BARCELONA, June 17 (Reuters) - E.ON EONG.DE chief executive Wulf Bernotat on Tuesday reiterated the German utility's interest in building nuclear power stations in Britain, but said it would take at least 10 years before they could start operating.
The British government wants utilities to build new nuclear power stations, which emit almost no climate-harming carbon dioxide, to replace the UK’s ageing reactors and secure its future power supply.
“Of course we are interested as a company in building power stations in the UK,” Bernotat said on the sidelines of the annual convention European power producers’ group Eurelectric.
“Our view is that it would take at least until 2018, possibly a bit later, so 2019-20 is probably right,” he said at the event in Barcelona.
Bernotat said each new nuclear power plant would cost 4.0-4.5 billion euros ($6.20-6.98 billion) to build and that his company could do it without financial help.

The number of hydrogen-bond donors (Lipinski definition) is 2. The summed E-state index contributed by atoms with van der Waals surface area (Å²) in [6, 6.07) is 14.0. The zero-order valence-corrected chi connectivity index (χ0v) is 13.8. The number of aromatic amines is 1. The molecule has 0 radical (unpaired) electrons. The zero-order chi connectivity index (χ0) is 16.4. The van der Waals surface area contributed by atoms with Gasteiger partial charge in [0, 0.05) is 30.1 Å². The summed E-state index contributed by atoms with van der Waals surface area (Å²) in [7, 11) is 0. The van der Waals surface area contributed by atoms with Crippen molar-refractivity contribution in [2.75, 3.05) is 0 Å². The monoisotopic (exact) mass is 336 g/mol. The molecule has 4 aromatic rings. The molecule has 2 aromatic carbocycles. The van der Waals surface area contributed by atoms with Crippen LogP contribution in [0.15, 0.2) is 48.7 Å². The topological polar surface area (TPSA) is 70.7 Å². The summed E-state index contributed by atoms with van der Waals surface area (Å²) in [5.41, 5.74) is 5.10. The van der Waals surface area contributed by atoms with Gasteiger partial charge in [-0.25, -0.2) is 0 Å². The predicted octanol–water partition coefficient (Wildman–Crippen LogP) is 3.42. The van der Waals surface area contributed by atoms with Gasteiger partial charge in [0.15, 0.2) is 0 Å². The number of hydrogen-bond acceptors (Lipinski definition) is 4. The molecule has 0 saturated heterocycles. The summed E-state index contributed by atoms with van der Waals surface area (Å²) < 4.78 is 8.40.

“This is the sort of investment we can shoulder as a company, we are decisive we can finance it ourselves. We don’t think a partner is necessary,” he said.
Britain's decision to encorage building the country's first new nuclear power plants in decades has triggered a fierce bidding war for 11 billion pound ($21.64 billion) nuclear operator British Energy BGY.L, which runs eight active stations on sites also seen as prime candidates for new build.
France's EDF EDF.PA is seen as the front runner for British Energy, while E.ON said in April it was keeping its options open regarding a bid. (Reporting by Martin Roberts; editing by Daniel Fineren)
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